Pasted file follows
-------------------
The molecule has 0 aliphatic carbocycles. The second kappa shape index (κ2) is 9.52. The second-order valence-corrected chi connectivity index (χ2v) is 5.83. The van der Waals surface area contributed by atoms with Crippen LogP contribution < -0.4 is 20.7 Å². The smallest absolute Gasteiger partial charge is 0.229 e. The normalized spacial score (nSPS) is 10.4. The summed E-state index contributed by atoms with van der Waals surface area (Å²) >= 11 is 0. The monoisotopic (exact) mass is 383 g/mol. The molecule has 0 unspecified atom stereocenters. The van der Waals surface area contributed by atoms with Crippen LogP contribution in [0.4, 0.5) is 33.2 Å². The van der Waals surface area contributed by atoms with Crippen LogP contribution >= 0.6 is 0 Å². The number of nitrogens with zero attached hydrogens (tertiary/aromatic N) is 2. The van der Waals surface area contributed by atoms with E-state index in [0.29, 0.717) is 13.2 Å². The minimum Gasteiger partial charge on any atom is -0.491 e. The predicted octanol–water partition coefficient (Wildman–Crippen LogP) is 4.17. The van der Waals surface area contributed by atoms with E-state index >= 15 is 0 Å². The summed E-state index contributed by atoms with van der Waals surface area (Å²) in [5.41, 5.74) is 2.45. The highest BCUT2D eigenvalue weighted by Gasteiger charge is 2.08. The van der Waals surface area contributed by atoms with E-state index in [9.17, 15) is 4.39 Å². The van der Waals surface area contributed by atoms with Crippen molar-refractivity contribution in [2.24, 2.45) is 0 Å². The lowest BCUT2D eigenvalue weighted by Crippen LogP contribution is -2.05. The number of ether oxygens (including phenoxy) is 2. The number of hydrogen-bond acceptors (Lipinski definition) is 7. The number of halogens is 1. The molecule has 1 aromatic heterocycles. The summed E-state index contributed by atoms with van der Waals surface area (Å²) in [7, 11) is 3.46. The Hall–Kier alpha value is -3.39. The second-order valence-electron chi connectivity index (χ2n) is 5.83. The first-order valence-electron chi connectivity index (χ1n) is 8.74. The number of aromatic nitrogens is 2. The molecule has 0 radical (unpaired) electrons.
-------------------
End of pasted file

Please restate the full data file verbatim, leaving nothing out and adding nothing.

The molecule has 0 aliphatic carbocycles. The second kappa shape index (κ2) is 9.52. The second-order valence-corrected chi connectivity index (χ2v) is 5.83. The van der Waals surface area contributed by atoms with Crippen LogP contribution < -0.4 is 20.7 Å². The smallest absolute Gasteiger partial charge is 0.229 e. The normalized spacial score (nSPS) is 10.4. The summed E-state index contributed by atoms with van der Waals surface area (Å²) >= 11 is 0. The monoisotopic (exact) mass is 383 g/mol. The molecule has 0 unspecified atom stereocenters. The van der Waals surface area contributed by atoms with Crippen LogP contribution in [0.4, 0.5) is 33.2 Å². The van der Waals surface area contributed by atoms with Crippen LogP contribution >= 0.6 is 0 Å². The number of nitrogens with zero attached hydrogens (tertiary/aromatic N) is 2. The van der Waals surface area contributed by atoms with E-state index in [0.29, 0.717) is 13.2 Å². The minimum Gasteiger partial charge on any atom is -0.491 e. The predicted octanol–water partition coefficient (Wildman–Crippen LogP) is 4.17. The van der Waals surface area contributed by atoms with E-state index >= 15 is 0 Å². The summed E-state index contributed by atoms with van der Waals surface area (Å²) in [5.41, 5.74) is 2.45. The highest BCUT2D eigenvalue weighted by Gasteiger charge is 2.08. The van der Waals surface area contributed by atoms with E-state index in [9.17, 15) is 4.39 Å². The van der Waals surface area contributed by atoms with Crippen molar-refractivity contribution in [2.24, 2.45) is 0 Å². The lowest BCUT2D eigenvalue weighted by Crippen LogP contribution is -2.05. The number of ether oxygens (including phenoxy) is 2. The number of hydrogen-bond acceptors (Lipinski definition) is 7. The number of halogens is 1. The molecule has 1 aromatic heterocycles. The summed E-state index contributed by atoms with van der Waals surface area (Å²) in [7, 11) is 3.46. The Hall–Kier alpha value is -3.39. The second-order valence-electron chi connectivity index (χ2n) is 5.83. The first-order valence-electron chi connectivity index (χ1n) is 8.74. The number of aromatic nitrogens is 2. The molecule has 0 radical (unpaired) electrons.